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Reinsurers face “structural crisis”: Munich Re Canada’s Wassenberg


June 18, 2015   by Canadian Underwriter


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The reinsurance industry must overcome the current state of “structural crisis” in order to remain relevant, Philipp Wassenberg, president and CEO of Munich Reinsurance Company of Canada, said during a Property Casualty Underwriters Club luncheon and panel discussion held in downtown Toronto Tuesday.

To date, a lot of insurers and reinsurers still release the reserves from good years

“From a reinsurance perspective, but this drives into the insurance perspective as well, we are in a state of structural crisis and we have to overcome this crisis in order to stay relevant,” Wassenberg argued. On a more positive note, though, he told attendees that the reinsurance industry is “aware of being in a crisis. It is not running blindly like the lemmings over the cliff.”

Wassenberg characterized the 9-11 attacks as the “last drop in the ocean” that contributed to the insurance and reinsurance industry – which had been “caught in a terrible downward cycle” – entering a hard market for about seven years, far longer than the more traditional three years hard/seven years soft cycle.

To date, though, “a lot of insurers and reinsurers still release the reserves from those very good, long fantastic years,” he explained.

Then with the financial crisis in 2008, regulators took steps to impose low interest rates to help economies recover. “The low interest rate was directly put upon the world to save the economies of the world and was ever since the biggest problem, I think, that the insurance industry had to face,” Wassenberg argued.

“Our models were basically built on higher interest rates” and that goes for all long-term business, casualty, workers’ compensation and life insurance, he said.

This is coupled with what appears to be “a very benign nat-cat scenario ever since,” he pointed out. The last nat-cat that was “bad” in terms for the model of insurance was the Rita-Katrina-Wilma hurricanes that hit the U.S. in 2005.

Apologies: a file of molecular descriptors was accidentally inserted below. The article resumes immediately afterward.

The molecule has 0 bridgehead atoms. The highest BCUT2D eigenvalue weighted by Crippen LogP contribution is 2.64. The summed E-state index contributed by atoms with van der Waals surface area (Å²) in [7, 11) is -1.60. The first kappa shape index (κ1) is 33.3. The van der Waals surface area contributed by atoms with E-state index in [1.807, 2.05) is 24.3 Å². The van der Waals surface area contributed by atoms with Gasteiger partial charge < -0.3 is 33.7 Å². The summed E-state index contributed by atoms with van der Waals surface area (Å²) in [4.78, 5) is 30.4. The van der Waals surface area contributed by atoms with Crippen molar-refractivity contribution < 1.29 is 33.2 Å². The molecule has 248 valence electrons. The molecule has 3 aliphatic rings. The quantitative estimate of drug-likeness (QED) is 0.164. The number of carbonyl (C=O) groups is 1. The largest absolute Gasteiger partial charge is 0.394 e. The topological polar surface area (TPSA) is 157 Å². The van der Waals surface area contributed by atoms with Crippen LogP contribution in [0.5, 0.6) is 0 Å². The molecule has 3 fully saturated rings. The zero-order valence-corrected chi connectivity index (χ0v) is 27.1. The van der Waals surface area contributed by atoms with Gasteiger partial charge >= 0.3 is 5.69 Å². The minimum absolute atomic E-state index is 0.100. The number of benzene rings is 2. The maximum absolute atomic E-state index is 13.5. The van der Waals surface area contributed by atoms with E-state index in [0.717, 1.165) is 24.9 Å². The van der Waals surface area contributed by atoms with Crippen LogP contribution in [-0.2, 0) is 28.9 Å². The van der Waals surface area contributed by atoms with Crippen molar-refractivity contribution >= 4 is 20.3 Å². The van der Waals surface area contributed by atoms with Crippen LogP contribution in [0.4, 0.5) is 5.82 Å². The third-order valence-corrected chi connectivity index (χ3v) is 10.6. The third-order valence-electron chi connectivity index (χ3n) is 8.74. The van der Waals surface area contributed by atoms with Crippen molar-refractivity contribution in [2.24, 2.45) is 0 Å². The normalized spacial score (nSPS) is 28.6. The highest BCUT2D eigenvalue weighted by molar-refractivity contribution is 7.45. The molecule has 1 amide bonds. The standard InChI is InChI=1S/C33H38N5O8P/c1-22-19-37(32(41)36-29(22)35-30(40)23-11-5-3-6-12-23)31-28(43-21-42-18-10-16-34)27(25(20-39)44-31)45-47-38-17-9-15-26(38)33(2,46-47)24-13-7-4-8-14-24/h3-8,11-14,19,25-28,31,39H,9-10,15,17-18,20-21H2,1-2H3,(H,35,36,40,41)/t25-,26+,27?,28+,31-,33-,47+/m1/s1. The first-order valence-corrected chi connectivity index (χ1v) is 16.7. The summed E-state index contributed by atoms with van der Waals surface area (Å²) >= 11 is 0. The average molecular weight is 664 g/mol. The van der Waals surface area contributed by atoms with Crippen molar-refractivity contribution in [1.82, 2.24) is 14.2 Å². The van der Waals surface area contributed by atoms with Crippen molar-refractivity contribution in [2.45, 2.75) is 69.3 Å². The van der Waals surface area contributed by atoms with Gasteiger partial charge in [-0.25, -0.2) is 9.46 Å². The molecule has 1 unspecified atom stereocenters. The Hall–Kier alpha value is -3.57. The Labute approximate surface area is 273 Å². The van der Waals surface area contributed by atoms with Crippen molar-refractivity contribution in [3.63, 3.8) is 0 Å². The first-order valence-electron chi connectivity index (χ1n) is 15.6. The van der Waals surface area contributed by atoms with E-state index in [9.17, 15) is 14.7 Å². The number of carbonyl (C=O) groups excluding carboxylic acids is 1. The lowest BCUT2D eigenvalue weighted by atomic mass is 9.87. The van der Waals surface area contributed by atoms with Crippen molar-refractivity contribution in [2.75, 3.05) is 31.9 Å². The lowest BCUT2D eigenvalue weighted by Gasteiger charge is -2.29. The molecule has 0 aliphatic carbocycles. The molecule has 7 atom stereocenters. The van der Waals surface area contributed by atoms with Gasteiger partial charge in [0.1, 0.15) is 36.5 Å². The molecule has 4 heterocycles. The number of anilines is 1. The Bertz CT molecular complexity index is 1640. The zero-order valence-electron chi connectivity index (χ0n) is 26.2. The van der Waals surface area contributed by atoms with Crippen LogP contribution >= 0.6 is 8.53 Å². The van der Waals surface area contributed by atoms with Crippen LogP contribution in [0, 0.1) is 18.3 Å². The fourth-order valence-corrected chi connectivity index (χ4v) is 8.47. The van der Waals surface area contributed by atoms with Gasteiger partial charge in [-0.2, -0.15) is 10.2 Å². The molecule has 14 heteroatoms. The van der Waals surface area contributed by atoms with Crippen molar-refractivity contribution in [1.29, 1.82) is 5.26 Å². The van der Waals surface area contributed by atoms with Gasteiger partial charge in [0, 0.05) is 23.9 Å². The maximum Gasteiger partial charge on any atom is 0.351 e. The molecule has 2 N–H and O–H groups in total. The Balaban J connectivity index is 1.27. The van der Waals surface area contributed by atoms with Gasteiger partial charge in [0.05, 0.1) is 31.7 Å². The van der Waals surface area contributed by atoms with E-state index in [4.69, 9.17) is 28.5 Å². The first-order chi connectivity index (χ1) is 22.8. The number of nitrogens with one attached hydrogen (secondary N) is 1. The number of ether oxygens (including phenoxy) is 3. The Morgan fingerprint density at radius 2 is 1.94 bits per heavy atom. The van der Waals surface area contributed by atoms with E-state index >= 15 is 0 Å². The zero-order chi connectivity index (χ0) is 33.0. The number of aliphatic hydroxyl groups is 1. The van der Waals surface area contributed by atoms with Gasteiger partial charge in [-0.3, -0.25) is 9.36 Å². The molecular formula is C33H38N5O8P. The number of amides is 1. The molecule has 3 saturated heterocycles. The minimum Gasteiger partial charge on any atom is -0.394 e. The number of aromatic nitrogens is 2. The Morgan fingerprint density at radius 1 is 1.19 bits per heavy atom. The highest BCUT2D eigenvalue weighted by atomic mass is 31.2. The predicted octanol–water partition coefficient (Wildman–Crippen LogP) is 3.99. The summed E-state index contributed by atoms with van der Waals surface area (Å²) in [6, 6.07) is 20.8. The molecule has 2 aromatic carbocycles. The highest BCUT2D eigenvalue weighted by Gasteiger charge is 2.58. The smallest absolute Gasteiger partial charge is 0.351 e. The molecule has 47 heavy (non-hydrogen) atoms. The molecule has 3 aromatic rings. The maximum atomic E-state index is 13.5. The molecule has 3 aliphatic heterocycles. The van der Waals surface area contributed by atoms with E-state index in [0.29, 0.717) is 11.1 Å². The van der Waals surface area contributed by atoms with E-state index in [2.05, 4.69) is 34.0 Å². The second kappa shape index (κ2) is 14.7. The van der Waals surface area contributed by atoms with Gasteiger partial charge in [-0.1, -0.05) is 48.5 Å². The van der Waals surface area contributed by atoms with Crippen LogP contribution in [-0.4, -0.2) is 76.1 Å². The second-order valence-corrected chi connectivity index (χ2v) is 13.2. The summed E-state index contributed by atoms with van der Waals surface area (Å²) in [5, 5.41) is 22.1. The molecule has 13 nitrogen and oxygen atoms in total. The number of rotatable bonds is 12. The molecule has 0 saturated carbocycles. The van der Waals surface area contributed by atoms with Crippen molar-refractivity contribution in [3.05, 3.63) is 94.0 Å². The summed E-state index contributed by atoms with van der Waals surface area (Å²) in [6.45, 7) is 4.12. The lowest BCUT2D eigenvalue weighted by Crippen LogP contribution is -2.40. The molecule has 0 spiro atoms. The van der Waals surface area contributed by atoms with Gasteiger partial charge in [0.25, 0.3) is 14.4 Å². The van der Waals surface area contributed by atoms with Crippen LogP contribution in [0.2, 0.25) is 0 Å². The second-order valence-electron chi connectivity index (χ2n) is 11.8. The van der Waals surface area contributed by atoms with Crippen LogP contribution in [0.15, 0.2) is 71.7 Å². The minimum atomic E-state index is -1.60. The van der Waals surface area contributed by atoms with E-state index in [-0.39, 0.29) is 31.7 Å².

The models are built on U.S. hurricane as opposed to worldwide global catastrophes, he said. As such, 2011 – which included flooding in Australia and Thailand, and earthquakes in Japan and New Zealand and saw more than US$100 billion in losses – did not produce much of a ripple.

“It didn’t hit the U.S. east coast, so it had very little effect – or none – on cat bonds, it had very little effect on the pension funds and hedge funds that invested into those east coast cat models, and it had very little effect on most of the Bermuda property carriers that were also focusing on the east coast of the U.S.,” Wassenberg (pictured below) explained. “So while all the global bearing of this incredible 2011 year was mostly borne by the international global reinsurers, and some local insurers,” he pointed out, “the loss situation seems benign.”

Nat cat in the U.S. is “really where the profits are made,” Wassenberg told attendees, and since it has been so benign, it “is a big problem now,” he added.

Philipp Wassenberg, president and CEO, Munich Reinsurance Company of Canada

“So that’s the big crisis, because competition is hard at it. The pension funds and the hedge funds, again, not having any yield anywhere else, go into reinsurance every year with a higher stake,” Wassenberg  reported.

“If you compare the reinsurance capital to the hedge fund and pension fund capital of the world, the reinsurance capital is about 2% of the rest,” he noted. As such, if these funds put money into nat-cat and reinsurance to gain return or diversify their portfolios, “that’s a serious structural problem for reinsurers.”

To those funds, with benign nat-cats, “it seems an incredibly profitable business. They have no clue what can actually happen, that you have to make money over time and that it’s about recurrence and calculating the recurrence,” he said.

Wassenberg suggested that is also what is helping to drive consolidation among insurers and reinsurers. “It’s really because everyone is desperately trying to get scale,” he explained, adding that the aforementioned funds are “directly competing with the sophisticated reinsurance market and we have next to no answer. That’s the sad part about it. We cannot become cheaper and cheaper because we have to stay with our models.”

More coverage of the Property Casualty Underwriters Club luncheon

Canadian p&c industry in a micro cycle environment

Competition spurring greater efficiency, disciplined underwriting